It seems that, going by the blurb on the front of the book, Naomi Klein had a near out-of-body experience reading this book.
What did I miss in Stuffed and Starved? The book purports to be about ‘markets, power and the battle for the world food system’. Its title points to the irony of so much food now being produced, yet one half of the world is stuffed, that is, obese, while the other half is starved.
I had two difficulties with the book.
Firstly, it’s written in that breathless, smart-arse style. The author highlights one paradox after the other in the most self-congratulatory manner. This is the style of an author saying, look at me, I’m quite smart. The experience is like trying to swim through molasses.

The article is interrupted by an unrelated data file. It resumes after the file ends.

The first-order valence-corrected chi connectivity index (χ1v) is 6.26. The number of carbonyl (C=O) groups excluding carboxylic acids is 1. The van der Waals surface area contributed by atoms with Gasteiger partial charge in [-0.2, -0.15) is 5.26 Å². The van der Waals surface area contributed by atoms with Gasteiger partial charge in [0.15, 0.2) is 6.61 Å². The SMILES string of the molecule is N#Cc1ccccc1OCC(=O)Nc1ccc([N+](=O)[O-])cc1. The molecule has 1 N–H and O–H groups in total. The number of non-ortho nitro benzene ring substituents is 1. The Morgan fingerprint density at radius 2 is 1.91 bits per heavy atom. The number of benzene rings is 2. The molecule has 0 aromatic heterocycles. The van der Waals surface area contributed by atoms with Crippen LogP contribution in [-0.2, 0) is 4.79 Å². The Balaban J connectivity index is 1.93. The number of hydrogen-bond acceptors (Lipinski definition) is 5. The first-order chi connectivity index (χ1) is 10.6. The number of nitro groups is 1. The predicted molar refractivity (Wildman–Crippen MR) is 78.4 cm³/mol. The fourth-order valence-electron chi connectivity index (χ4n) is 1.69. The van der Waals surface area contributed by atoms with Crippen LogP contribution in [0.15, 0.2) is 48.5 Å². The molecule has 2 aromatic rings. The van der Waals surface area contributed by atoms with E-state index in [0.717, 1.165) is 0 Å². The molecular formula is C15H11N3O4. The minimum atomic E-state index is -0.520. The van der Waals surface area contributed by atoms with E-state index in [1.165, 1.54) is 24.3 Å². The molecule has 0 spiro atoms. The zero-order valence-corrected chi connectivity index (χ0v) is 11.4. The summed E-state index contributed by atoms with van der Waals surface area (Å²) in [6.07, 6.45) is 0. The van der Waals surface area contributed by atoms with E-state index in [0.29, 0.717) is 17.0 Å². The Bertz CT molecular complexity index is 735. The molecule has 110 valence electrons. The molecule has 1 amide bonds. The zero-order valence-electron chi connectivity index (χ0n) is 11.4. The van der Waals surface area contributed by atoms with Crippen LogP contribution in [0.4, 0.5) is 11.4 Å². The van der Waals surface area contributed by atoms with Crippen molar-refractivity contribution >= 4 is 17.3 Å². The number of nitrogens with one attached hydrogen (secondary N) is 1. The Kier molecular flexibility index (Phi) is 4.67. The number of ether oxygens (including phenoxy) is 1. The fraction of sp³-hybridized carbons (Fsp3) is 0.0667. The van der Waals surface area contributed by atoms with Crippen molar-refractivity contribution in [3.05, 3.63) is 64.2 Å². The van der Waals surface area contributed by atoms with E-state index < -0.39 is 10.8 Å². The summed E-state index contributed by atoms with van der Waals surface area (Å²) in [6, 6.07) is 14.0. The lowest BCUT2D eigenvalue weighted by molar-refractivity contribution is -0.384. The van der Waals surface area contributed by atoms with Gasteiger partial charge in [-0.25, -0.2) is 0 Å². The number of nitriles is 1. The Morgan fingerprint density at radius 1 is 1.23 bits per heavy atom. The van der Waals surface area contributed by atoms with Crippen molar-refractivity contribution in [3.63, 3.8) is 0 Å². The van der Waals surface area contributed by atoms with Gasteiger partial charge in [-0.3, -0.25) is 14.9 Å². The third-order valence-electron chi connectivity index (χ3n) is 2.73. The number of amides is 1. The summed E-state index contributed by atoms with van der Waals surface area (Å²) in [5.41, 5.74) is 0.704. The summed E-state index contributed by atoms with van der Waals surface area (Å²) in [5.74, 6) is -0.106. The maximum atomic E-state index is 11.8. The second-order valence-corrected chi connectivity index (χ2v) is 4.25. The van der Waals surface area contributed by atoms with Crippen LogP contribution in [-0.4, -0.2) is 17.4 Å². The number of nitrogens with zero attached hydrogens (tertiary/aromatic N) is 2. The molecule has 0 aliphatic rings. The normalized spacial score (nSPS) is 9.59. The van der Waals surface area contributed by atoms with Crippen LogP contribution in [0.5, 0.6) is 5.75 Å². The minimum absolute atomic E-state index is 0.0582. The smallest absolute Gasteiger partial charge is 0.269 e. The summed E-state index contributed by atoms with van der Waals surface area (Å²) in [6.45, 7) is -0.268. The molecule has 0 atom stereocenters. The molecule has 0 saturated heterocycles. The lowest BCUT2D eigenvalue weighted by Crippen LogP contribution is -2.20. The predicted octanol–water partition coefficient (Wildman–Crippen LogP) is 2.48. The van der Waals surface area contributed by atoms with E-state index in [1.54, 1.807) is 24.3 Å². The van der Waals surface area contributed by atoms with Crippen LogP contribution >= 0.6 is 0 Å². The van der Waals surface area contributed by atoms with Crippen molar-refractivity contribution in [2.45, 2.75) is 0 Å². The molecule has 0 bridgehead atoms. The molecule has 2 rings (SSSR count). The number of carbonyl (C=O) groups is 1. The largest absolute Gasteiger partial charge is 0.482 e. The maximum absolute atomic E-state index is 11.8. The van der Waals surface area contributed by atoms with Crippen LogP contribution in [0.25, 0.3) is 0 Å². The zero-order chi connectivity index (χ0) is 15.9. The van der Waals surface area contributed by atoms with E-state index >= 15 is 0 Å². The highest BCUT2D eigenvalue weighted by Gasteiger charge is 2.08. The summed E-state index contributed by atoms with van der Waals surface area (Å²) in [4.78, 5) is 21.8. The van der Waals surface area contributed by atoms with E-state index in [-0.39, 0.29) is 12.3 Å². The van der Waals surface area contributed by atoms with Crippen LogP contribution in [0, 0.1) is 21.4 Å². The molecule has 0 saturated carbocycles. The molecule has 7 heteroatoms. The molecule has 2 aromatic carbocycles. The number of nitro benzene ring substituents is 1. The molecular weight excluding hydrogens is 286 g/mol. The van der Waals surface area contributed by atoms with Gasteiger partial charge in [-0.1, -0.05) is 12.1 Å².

Secondly, the book seems incoherent over all. It’s a hodgepodge of different subjects that doesn’t gel into one overall theme. You go from soy production in Brazil to the rise of the supermarket culture, yet I couldn’t discover how it all worked together as a theme.
The last thirty pages or so I just skimmed through. I felt like Mr Patel was wasting my time.
I should have known better when I read a blurb somewhere saying that the author was quite opinionated.
Or perhaps I’m just a dopey reader with a really short concentration span.
Having recently read Michael Pollan’s In Defence of Food, I’d urge readers to buy yourself a copy of that book, or his equally excellent, The Omnivore’s Dilemma